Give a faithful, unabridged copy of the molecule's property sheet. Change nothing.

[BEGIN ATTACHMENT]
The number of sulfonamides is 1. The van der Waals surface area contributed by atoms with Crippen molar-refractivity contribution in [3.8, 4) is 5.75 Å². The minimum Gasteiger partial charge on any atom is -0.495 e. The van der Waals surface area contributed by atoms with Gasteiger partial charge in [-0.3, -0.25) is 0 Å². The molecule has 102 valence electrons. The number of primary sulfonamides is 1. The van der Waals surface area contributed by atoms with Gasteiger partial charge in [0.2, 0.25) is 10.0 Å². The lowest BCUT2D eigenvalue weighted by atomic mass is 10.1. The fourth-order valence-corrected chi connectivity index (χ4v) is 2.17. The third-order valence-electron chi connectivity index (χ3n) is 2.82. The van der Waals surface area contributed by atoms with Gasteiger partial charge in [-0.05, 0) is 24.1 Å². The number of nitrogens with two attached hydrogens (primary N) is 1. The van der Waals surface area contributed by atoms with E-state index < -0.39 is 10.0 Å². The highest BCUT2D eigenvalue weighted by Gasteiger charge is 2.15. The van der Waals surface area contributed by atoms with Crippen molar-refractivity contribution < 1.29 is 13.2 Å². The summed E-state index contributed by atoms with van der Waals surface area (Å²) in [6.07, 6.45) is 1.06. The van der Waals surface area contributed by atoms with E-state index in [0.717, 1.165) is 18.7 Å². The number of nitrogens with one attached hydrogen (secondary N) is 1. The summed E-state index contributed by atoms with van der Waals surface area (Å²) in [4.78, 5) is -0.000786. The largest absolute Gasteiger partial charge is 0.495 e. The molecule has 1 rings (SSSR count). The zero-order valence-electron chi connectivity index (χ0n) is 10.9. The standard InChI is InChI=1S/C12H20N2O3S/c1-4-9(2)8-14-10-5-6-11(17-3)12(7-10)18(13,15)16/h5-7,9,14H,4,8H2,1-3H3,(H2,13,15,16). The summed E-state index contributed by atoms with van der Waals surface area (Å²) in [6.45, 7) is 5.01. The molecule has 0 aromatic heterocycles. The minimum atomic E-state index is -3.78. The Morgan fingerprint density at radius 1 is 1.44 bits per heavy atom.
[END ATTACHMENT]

The number of sulfonamides is 1. The van der Waals surface area contributed by atoms with Crippen molar-refractivity contribution in [3.8, 4) is 5.75 Å². The minimum Gasteiger partial charge on any atom is -0.495 e. The van der Waals surface area contributed by atoms with Gasteiger partial charge in [-0.3, -0.25) is 0 Å². The molecule has 102 valence electrons. The number of primary sulfonamides is 1. The van der Waals surface area contributed by atoms with Gasteiger partial charge in [0.2, 0.25) is 10.0 Å². The lowest BCUT2D eigenvalue weighted by atomic mass is 10.1. The fourth-order valence-corrected chi connectivity index (χ4v) is 2.17. The third-order valence-electron chi connectivity index (χ3n) is 2.82. The van der Waals surface area contributed by atoms with Gasteiger partial charge in [-0.05, 0) is 24.1 Å². The number of nitrogens with two attached hydrogens (primary N) is 1. The van der Waals surface area contributed by atoms with E-state index < -0.39 is 10.0 Å². The highest BCUT2D eigenvalue weighted by Gasteiger charge is 2.15. The van der Waals surface area contributed by atoms with Crippen molar-refractivity contribution < 1.29 is 13.2 Å². The summed E-state index contributed by atoms with van der Waals surface area (Å²) in [6.07, 6.45) is 1.06. The van der Waals surface area contributed by atoms with E-state index in [0.717, 1.165) is 18.7 Å². The number of nitrogens with one attached hydrogen (secondary N) is 1. The summed E-state index contributed by atoms with van der Waals surface area (Å²) in [4.78, 5) is -0.000786. The largest absolute Gasteiger partial charge is 0.495 e. The molecule has 1 rings (SSSR count). The zero-order valence-electron chi connectivity index (χ0n) is 10.9. The standard InChI is InChI=1S/C12H20N2O3S/c1-4-9(2)8-14-10-5-6-11(17-3)12(7-10)18(13,15)16/h5-7,9,14H,4,8H2,1-3H3,(H2,13,15,16). The summed E-state index contributed by atoms with van der Waals surface area (Å²) in [6.45, 7) is 5.01. The molecule has 0 aromatic heterocycles. The minimum atomic E-state index is -3.78. The Morgan fingerprint density at radius 1 is 1.44 bits per heavy atom.